Mr. Timms: The hon. Gentleman is absolutely right about the importance of securitisation in financial markets. As I have said, we have made significant changes to the way that the 5 per cent. will be applied. In addition, the requirements will not be enforced until 2011, and there will be a Commission review clause one year in to ensure that the impact is not excessive. The Government consider that the proposal can proceed with confidence, and that, I think, is the general view in industry, as well.
Mr. Gauke: On the same subject, my understanding is that the quantitative retention requirement does not distinguish between securities of different risks. We are aware that risks can still apply to triple A securities, but they are treated in the same way as much higher-risk securities. Does the Minister see a case for a distinction between securities of different risks in the retention requirement?
Mr. Timms: I have not seen a case made for that distinction being drawn, although I would certainly be happy to consider it if the hon. Gentleman or others want to advance one. It could be reflected on in the review to which I have referred. I would welcome the opportunity to consider representations along those lines.
Mr. Gauke: I thank the Minister. I was not particularly advocating that—just pressing him on what consideration had been given to it.
On a related matter, the retention requirement will apply to banks, as I understand it. It will essentially prohibit banks from buying paper that has not been created with the 5 per cent. retention requirement by the originator. If that is a sensible idea, why not extend it to pension funds, insurance companies or any other organisation in which people invest their money?
Mr. Timms: Of course, the directive applies to banks, so only they are within its scope. There are other directives on other parts of the financial services industry, and the Commission expects there to be a read-across from this directive to UCITS, and to Solvency II for the insurance industry, after an impact assessment has been conducted.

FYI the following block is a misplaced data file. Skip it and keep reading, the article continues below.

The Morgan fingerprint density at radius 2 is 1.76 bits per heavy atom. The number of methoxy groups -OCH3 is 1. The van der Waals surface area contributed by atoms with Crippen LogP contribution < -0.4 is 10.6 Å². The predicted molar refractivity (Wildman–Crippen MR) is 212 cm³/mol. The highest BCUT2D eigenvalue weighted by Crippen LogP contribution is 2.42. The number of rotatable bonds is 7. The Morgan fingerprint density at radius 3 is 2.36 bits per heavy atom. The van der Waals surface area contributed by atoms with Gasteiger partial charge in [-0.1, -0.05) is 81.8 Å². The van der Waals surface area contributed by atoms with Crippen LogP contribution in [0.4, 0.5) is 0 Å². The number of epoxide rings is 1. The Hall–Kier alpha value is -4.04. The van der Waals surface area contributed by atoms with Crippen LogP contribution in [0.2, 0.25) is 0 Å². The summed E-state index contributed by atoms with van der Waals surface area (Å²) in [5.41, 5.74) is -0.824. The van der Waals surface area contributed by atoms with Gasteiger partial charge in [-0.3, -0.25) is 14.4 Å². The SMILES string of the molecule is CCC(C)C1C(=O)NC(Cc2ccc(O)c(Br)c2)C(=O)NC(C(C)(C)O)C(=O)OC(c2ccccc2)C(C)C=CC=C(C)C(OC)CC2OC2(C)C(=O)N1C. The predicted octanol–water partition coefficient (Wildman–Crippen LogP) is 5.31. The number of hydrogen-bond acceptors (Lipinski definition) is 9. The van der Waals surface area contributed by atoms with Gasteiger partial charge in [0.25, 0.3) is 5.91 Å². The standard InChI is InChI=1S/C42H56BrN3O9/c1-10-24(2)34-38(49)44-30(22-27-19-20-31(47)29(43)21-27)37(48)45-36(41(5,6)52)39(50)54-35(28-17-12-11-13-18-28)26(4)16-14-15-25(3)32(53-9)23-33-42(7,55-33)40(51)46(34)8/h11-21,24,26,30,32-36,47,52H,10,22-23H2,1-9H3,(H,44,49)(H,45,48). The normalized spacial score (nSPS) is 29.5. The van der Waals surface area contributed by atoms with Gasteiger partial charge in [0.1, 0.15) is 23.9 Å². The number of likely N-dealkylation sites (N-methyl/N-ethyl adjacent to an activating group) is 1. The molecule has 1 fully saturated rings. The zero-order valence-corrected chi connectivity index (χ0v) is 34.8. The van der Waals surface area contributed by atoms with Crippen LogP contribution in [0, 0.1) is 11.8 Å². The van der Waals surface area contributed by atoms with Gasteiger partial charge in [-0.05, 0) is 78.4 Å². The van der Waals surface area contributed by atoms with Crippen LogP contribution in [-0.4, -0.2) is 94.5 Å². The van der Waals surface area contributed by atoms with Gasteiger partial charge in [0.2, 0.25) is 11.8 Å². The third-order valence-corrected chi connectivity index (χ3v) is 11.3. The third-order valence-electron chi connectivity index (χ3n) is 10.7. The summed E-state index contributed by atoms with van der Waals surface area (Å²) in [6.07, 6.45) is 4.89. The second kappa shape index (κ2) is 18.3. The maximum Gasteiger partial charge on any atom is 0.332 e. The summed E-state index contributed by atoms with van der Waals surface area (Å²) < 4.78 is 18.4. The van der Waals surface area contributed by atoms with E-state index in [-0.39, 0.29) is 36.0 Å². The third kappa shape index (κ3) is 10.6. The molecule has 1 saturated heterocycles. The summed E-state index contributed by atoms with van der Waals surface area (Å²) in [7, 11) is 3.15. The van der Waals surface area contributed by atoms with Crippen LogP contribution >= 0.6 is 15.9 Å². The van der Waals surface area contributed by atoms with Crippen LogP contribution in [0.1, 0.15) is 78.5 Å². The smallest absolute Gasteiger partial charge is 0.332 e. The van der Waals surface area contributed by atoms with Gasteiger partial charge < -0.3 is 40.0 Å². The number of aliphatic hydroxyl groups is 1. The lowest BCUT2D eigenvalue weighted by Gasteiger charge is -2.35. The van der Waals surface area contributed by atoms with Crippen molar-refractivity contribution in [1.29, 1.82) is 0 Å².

Mr. Breed: On the deposit guarantee scheme, two important amendments are to the minimum protection cover and the payout period. As I understand it, the minimum will change to €100,000, which at the current exchange rate is about £85,000. It is currently up to about £50,000 under the Financial Services Compensation Scheme. Where will the £35,000 difference emanate from if there is a claim?
Mr. Timms: I am not sure that I fully understand the question. Is the hon. Gentleman asking about the difference between our current £50,000 guarantee and the figure of €100,000, when a claim reaches that level? There would be an obligation on us to increase our guarantee to €100,000, in line with the requirement in the directive, by the end of 2011. The Commission will produce an impact assessment by September 2009. There would be a requirement on us to change the level of the guarantee in the UK.
Mr. Breed: I thank the Minister; I thought that that would be the case. As Report stage of the Banking Bill, which relates to the guarantee scheme, is only tomorrow, is the Minister suggesting that the Government will table amendments to cover that eventuality, or are they going to wait and do that at some later stage?
Mr. Timms: The Financial Services Authority announced an increase in the compensation limit under the FSCS to £50,000, effective on 7 October. Arrangements will need to be put in place to conform with the directive if it is agreed at ECOFIN next week. Precisely how and when that is done is under review as part of the current consultation, but it does not need to be done in the Bill at this stage.
Mr. Breed: I appreciate that that relates to 2011 but, clearly, at some stage, we are going to be signing up to a guarantee scheme that will compensate £85,000 at today’s market rate, which is significantly higher than the current £30,000.
I might have missed an explanation of this in all our to-ing and fro-ing for Divisions, but page 568 indicates that the payout period will be reduced to three days. That seems to be an extraordinarily short period for what might be a complicated procedure. I welcome the fact that people will get their money back quickly, but the document seems to say that the period should be reduced
“to 3 days in order not to impede rapid payout”.
Is that realistic?